Old Bachelor

Find traditional instrumental music
Jump to: navigation, search

Back to Old Bachelor[edit]


OLD BACHELOR, THE. AKA - "Old Batchelor (The)." English, Jig. G Minor. Standard tuning (fiddle). AAB. Music and dance instructions ("Longways for as many as will") for "The Old Bachelor" first appears in Henry Playford's Dancing Master, 9th edition [1] (London, 1695, p. 165), and in subsequent editions through the end of the series in 1728. It also appears in Walsh's Compleat Country Dancing Master (London, 1718, and again in later editions of the work in 1731 and 1754). It is the vehicle for a song in Thomas D'Urfey's Wit and Mirth, or Pills to Purge Melancholy, vol 6 (London, 1719-1720) and the French Airs de Danses Angloises Hollandoises et Francoises a Deux Parties by Antoine Pointel, published by Christophe Ballard in Paris in 1700. It was included in the music manuscript copybook of Joseph Maria Garcia of Chalco, Mexico, dating from 1772, containing some 300 melodies and numerous country dance instructions.

A 1738 theater ticket for Congreave's "The Old Bachelor," by William Hogarth. The performance was a benefit for English actor Joe Miller (1684-1738).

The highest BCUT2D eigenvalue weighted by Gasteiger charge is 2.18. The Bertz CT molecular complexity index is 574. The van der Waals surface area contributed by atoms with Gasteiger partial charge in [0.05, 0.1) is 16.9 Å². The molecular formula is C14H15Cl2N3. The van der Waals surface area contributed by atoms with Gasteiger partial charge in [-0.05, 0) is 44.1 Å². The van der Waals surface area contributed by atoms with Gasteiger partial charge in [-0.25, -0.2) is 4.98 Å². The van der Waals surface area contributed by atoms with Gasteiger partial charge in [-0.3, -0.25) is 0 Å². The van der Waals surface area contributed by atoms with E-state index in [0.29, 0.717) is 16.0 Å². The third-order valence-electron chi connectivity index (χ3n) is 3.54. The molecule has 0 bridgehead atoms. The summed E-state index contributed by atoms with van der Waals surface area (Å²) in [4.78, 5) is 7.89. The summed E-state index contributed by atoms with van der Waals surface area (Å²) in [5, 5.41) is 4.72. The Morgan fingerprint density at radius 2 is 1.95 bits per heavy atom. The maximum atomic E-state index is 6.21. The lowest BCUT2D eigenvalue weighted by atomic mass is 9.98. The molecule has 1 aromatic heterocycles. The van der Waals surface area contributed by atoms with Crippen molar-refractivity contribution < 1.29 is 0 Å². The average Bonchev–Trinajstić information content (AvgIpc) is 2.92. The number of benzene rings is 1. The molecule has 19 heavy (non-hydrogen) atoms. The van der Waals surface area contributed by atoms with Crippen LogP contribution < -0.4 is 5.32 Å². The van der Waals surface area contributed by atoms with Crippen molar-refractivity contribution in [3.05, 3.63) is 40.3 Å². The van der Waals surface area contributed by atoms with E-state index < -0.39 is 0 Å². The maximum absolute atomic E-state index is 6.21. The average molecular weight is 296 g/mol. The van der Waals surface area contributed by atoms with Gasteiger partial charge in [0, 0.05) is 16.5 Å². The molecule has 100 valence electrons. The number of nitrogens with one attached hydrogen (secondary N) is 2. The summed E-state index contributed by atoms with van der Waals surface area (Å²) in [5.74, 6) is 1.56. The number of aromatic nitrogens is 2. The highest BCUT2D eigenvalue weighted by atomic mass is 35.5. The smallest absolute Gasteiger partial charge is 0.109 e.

"The Old Bachelor" (1693) was a comedy by twenty-three year old William Congreave (1670-1729), a sexual comedy of manners and his first play. Music for the production was by composer Henry Purcell (1659-1695). The play was a hit, running an unprecedented fourteen days in London. This jig is Purcell's work, who, according to Graham Christian (2015) composed it first as a jig in Act I of The Fairly Queen (1692), an adaptation of Shakespeare's Midsummer Night's Dream. "Purcell reused the tune," writes Christian, "for the 1693 production of William Congreve's first play, The Old Bachelor (1693) as a setting for an added song following 'Thus to a ripe, consenting maid' in Acit II." Words to that particular song, however, have not survived.

Come come, leave Business to Idlers, and
Wisdom
to Fools; they have need of 'em: Wit, be my
Faculty; and
Pleasure, my Occupation.


Source for notated version:

Printed sources: Barlow (Complete Country Dance Tunes from Playford's Dancing Master), 1985; No. 335, p. 80. Barnes (English Country Dance Tunes, vol. 2), 2005; p. 96. Christen (A Playford Assembly), 2015 p. 81. Walsh (Complete Country Dancing-Master, Volume the Fourth), London, 1740; No. 85.

Recorded sources:




Back to Old Bachelor[edit]